More Foods to Help Heal Your Leaky Gut

healthy eating healthy living healthy recipes real food resilience sugarfree Feb 12, 2023

Now that you're familiar with the concept of Leaky Gut, as well as using fermented foods to help heal and seal up any gaps in your intestinal wall, here are some more delicious strategies that you can try!

Prebiotic Foods: Feed Residential Bacteria

Grains, legumes, lentils, tubers such as potatoes and sweet potatoes, nuts and seeds to promote the growth of residential bacteria and produce beneficial short chain fatty acids to help the health of the  intestines; fruits and vegetables, such as berries, citrus, bananas, cabbage, broccoli, kale, asparagus, carrots and tomatoes for oligosaccharides (also to feed our good bacteria). Jerusalem artichokes, chicory, garlic and onions are all exceptional prebiotics. Algae such as spirulina and chlorella also contain prebiotics.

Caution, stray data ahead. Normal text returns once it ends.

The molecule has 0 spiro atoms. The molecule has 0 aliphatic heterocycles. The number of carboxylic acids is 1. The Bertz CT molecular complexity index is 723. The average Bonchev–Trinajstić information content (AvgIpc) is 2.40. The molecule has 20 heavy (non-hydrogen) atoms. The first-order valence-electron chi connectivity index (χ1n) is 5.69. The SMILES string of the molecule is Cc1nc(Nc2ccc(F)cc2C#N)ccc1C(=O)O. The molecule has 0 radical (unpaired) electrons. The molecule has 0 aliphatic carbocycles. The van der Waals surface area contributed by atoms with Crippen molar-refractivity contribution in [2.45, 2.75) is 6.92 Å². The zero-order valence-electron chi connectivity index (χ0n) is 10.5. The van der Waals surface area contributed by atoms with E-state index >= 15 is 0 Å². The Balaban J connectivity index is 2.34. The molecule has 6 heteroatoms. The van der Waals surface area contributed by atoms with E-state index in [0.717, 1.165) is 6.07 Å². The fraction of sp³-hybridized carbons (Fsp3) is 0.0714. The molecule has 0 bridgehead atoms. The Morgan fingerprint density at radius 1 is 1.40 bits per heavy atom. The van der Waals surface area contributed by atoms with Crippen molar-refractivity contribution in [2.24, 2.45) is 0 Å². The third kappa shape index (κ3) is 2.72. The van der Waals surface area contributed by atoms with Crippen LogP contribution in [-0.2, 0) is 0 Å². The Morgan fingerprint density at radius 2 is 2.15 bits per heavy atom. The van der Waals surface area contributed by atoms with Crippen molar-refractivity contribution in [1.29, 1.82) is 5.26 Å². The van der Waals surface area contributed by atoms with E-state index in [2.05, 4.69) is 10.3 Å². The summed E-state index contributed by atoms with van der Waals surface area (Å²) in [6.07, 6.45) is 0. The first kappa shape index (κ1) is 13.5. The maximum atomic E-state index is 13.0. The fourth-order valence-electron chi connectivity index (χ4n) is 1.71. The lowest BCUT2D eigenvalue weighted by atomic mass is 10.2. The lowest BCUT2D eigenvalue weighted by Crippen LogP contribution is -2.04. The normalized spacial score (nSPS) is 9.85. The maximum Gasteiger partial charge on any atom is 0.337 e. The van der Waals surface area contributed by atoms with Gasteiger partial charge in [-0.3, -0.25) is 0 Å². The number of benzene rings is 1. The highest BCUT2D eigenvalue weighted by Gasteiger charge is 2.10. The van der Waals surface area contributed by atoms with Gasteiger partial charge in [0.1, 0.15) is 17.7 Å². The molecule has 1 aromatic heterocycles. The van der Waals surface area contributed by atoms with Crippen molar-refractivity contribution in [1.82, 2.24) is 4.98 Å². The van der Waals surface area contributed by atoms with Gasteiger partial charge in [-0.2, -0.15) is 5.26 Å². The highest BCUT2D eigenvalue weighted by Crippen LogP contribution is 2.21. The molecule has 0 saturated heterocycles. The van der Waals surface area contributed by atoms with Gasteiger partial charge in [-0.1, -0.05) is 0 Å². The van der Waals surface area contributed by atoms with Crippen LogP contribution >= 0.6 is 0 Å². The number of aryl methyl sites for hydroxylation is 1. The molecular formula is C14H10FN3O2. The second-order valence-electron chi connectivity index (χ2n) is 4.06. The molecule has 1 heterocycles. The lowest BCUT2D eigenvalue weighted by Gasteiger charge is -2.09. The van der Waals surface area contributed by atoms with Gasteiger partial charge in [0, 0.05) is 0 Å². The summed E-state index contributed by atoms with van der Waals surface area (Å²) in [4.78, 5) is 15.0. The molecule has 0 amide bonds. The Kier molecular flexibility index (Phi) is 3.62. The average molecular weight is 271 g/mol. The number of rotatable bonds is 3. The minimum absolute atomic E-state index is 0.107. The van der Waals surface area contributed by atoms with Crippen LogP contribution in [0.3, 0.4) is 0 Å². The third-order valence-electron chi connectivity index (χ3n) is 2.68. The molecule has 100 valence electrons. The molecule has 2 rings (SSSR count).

If fermented dairy is tolerated, it will provide GOS, another valuable prebiotic especially good for the intestines and the brain.

FOS and Inulin: These are found in Jerusalem artichokes, chicory, garlic, onions, dandelion greens, asparagus, bananas, tomatoes, blueberries, almonds, broccoli, cabbage, kale, cauliflower, radish, chia, flax, and tomatoes. They feed residential bacteria in the small and large intestines. Some people have issues with FOS and inulin, making it another catch-22. They have the issue because they do not have enough of the right strains of good bacteria to feed on them and break them down, yet they need them to help.